Blog: Peggy Brennan

Creating green, sustainable communities in Detroit will take more than just fuzzy, eco-friendly sentiments. For Peggy Brennan, co-owner of the soon-to-open Green Garage, a Detroit-based business incubator for conservation-minded businesses, it's mission critical. We bring back Peggy's blog on net zero energy design, why LEED certified isn't enough, and how Detroit is ready to go green.

Post 2: The Role of Community at the Green Garage

In my last post, I mentioned that we are developing three things at the Green Garage: a building, a business and a community. The people who rent space from us will not just be viewed as renters, but as part of a cooperative community. And we intend for the community to stretch far beyond our physical walls. In fact, this has already begun.

We have just finished the design phase of our building project, and we would not have arrived at this point without 40-plus dedicated volunteers who believed in the project and came week after week to participate in design sessions. People from all walks of life, from engineers and architects to students, arrived at our doorstep asking how they could help. Our only requirement, we told each one, is that they do what they love to do. And they took us up on the offer.

One day, I was sitting in on a net zero energy design session (not my area of interest, but I was writing a report on it). I began drifting off, only to snap back to attention when one of the engineers, with tears in her eyes, told the group how excited she was to participate in something so deeply meaningful to her. She had found her sweet spot.

Community is equally important as we enter the construction phase. When we hired the various contractors, we warned them that this would not be your typical job. First, they needed to participate in a series of community meetings before construction began, getting to know the design people and, most importantly, the other contractors they would be working with. As we finished off the details of the design, they all had an opportunity to discuss possible problems with each other, before the first swing of the hammer. In addition, we are asking each contractor, in addition to members of the original design team, to meet every Friday for lunch and participate in a weekly review to make sure we are keeping true to our design.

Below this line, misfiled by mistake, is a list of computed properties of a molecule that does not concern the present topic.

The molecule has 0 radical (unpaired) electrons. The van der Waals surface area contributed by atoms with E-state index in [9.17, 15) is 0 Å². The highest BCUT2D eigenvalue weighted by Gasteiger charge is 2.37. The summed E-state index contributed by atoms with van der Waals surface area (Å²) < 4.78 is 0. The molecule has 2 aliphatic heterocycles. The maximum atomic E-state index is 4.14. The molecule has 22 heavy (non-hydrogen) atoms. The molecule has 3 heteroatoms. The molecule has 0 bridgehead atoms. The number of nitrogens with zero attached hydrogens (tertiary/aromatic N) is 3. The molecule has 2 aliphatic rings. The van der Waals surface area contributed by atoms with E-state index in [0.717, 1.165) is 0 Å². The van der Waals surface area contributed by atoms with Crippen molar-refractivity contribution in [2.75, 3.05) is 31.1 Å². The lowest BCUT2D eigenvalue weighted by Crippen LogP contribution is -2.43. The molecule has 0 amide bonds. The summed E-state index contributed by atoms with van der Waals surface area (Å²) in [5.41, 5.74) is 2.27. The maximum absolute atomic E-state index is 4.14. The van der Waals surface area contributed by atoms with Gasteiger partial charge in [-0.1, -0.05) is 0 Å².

We are also asking that they continue to work with us long-term as we monitor the building's functioning, to see if it matches our expectations, and then to help us make adjustments if it does not. Their roles are so inclusive and interactive that we thought the term ' contractor' was insufficient, so we are calling them our 'building community.'

Once the building is open for business, we plan on running it like a cooperative. One of the major faults of current green design (like LEED certification) is that no one monitors the building and the practices inside once it is up and running. You may achieve LEED certification upon opening, but the people inside may continue wasteful habits (like adjusting the thermostat). So we will be asking tenants to be partners with us to allow the building to reach its full potential. They may need to open and shut windows, depending on outside conditions. They may need to shut off overhead lights and use task lights. They may need to adjust the way they bring food into and out of the building. In short, we'll be looking for clients who want to work cooperatively with others for the good of the whole.

One more example of our community emphasis is the Green Alley project. We plan on turning the alley just south of our building into a pedestrian-friendly greenway, lined with Michigan native plants that will not only beautify the alley but also absorb much of the rainfall. This project was community based from the start. We needed the approval of all of the residents and businesses to proceed. We are developing a collective trash/recycling center. Most importantly, we want this to be a place where people will want to gather and learn from each other.